CHICAGO -- Just the accounts of how they died should be sobering.
A University of Michigan student celebrating his 21st birthday died after downing his 20th shot in 10 minutes. An Old Dominion University student choked to death on his own vomit during a pledge-week drinking binge. A Colgate University student is facing four years in prison after crashing into a tree during a night of drinking, killing four students.
They were only a few of the college drinking tragedies last school year.
"Most students get here and think, 'Oh, it's freedom. I can do whatever I want without mom and dad finding out," said Kelly Hill of Detroit, a junior at the University of Michigan. "A lot of them don't know what their limits are."
A nationwide survey by the American Medical Association released Wednesday shows college binge drinking is among parents' top concerns. Of the parents surveyed, 95 percent said excessive drinking is a serious threat to their children and 85 percent said easy access to alcohol in college communities contributes to the problem.
"The potential that their son or daughter is personally involved or becoming a victim of alcohol abuse or heavy drinking" ought to be a serious concern for all parents of college students, said Chancellor John Wiley of the University of Wisconsin at Madison.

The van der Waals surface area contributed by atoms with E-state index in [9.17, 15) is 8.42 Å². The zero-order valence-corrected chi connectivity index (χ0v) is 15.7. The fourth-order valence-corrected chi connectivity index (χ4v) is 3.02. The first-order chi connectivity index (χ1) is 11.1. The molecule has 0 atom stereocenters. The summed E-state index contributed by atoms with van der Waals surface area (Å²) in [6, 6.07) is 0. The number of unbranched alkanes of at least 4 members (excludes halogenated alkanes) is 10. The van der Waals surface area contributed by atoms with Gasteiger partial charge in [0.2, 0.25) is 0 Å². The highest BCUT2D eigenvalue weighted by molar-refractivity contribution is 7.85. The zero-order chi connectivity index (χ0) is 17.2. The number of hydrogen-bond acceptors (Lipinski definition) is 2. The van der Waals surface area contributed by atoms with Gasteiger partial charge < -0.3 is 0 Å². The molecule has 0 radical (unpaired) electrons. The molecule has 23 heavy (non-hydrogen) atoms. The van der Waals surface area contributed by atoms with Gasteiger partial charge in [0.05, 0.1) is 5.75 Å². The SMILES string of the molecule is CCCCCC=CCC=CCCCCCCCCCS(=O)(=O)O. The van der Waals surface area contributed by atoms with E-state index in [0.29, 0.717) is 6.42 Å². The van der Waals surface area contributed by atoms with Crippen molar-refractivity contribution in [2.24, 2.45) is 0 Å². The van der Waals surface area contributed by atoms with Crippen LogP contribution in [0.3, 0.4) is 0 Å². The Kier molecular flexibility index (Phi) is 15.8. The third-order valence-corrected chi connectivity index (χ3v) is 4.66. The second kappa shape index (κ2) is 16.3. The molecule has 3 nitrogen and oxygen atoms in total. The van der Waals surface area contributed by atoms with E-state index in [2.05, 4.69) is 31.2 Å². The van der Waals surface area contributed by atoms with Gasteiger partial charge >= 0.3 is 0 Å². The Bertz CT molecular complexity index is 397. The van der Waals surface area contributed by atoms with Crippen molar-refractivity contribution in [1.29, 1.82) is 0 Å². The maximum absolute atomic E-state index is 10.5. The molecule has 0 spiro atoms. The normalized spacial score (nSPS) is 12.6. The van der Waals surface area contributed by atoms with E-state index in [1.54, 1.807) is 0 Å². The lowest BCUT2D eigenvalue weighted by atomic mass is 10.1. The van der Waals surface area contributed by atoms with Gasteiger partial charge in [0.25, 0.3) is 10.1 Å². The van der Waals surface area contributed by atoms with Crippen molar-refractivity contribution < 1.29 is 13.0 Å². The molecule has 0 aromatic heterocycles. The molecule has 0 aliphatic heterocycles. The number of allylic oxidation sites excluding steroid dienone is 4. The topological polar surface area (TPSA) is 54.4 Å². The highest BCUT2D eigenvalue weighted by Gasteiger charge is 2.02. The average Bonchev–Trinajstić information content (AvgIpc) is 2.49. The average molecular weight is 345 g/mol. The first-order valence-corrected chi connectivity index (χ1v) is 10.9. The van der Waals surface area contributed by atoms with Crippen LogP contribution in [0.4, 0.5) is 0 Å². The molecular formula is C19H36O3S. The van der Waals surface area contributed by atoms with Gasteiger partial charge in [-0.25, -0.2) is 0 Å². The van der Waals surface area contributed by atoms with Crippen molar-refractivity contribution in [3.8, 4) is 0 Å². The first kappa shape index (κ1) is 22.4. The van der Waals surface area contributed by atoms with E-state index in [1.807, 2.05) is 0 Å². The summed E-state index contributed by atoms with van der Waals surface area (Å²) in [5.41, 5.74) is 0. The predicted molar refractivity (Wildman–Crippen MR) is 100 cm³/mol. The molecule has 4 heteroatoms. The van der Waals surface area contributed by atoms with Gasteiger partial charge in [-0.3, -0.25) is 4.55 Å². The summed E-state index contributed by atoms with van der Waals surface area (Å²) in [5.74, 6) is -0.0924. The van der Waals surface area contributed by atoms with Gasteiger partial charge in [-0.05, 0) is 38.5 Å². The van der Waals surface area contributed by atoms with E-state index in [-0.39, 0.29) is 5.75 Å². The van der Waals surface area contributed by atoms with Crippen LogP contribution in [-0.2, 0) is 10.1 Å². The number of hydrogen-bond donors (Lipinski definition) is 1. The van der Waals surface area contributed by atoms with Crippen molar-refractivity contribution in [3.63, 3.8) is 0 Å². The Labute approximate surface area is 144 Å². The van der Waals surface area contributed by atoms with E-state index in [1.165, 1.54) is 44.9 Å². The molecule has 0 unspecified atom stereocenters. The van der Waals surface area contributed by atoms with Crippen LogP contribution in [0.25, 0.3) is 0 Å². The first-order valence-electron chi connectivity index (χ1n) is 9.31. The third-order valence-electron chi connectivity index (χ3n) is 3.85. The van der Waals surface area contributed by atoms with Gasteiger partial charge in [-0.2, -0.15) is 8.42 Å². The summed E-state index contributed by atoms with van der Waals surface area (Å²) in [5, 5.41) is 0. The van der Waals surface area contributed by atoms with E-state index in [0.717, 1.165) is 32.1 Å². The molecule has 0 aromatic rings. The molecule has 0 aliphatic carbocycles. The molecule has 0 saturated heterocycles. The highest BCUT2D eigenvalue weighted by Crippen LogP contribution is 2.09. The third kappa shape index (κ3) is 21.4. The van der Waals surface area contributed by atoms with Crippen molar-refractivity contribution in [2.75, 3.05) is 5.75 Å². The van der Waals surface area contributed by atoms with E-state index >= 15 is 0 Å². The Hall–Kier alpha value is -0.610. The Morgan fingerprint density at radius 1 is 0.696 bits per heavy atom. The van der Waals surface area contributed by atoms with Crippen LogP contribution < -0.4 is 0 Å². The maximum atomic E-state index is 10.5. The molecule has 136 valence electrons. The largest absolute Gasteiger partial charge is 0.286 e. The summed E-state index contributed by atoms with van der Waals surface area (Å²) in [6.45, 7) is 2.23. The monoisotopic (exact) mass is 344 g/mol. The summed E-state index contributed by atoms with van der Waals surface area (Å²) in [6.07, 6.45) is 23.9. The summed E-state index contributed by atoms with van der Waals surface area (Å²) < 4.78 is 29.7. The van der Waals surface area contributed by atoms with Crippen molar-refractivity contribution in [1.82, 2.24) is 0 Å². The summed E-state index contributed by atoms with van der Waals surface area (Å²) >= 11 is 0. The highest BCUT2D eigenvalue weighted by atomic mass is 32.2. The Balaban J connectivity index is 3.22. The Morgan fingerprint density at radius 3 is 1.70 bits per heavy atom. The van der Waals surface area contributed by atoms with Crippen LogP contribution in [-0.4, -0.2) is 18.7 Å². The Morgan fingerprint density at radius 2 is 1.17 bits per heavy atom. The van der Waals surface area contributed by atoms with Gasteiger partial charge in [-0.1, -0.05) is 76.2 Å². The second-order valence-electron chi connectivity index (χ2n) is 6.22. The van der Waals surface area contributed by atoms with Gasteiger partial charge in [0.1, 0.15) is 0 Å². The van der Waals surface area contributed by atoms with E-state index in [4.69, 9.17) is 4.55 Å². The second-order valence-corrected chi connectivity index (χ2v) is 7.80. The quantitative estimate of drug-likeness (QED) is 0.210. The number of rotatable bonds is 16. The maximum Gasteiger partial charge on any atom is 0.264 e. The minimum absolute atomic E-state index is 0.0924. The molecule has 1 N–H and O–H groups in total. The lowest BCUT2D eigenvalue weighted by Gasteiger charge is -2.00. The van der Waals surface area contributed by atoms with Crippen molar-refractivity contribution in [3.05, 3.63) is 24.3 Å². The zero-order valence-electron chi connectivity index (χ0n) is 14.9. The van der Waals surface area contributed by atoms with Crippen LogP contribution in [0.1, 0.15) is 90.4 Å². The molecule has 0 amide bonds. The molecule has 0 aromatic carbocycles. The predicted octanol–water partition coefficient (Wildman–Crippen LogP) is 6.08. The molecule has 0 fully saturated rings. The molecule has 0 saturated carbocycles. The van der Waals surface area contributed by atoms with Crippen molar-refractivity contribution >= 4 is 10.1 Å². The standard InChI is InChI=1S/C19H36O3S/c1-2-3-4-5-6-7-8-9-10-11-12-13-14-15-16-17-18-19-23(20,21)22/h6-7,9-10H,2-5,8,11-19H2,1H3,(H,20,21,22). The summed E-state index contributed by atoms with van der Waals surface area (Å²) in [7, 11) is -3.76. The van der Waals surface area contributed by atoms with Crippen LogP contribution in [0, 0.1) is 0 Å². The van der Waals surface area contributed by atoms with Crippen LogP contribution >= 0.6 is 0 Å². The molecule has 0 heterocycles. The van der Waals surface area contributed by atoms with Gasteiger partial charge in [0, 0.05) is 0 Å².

Two students died there in alcohol-related falls last year and 40 others received emergency-room treatment for severe drunkenness.
To cut down alcohol access, the new basketball-hockey stadium won't be selling beer, an estimated loss of $500,000 during hockey season alone. The university is also among 10 colleges nationwide participating in an AMA-led initiative to curb binge drinking.
The $17.5 million AMA program started in 1996 with The Robert Wood Johnson Foundation to address a problem that affects an estimated 44 percent of U.S. college students.
Its efforts include eliminating alcohol-industry sponsorships of athletics, mandating parental notification if underage students are caught with alcohol, increasing alcohol-free social events on campus and encouraging local tavern owners to eliminate drink specials geared toward students.
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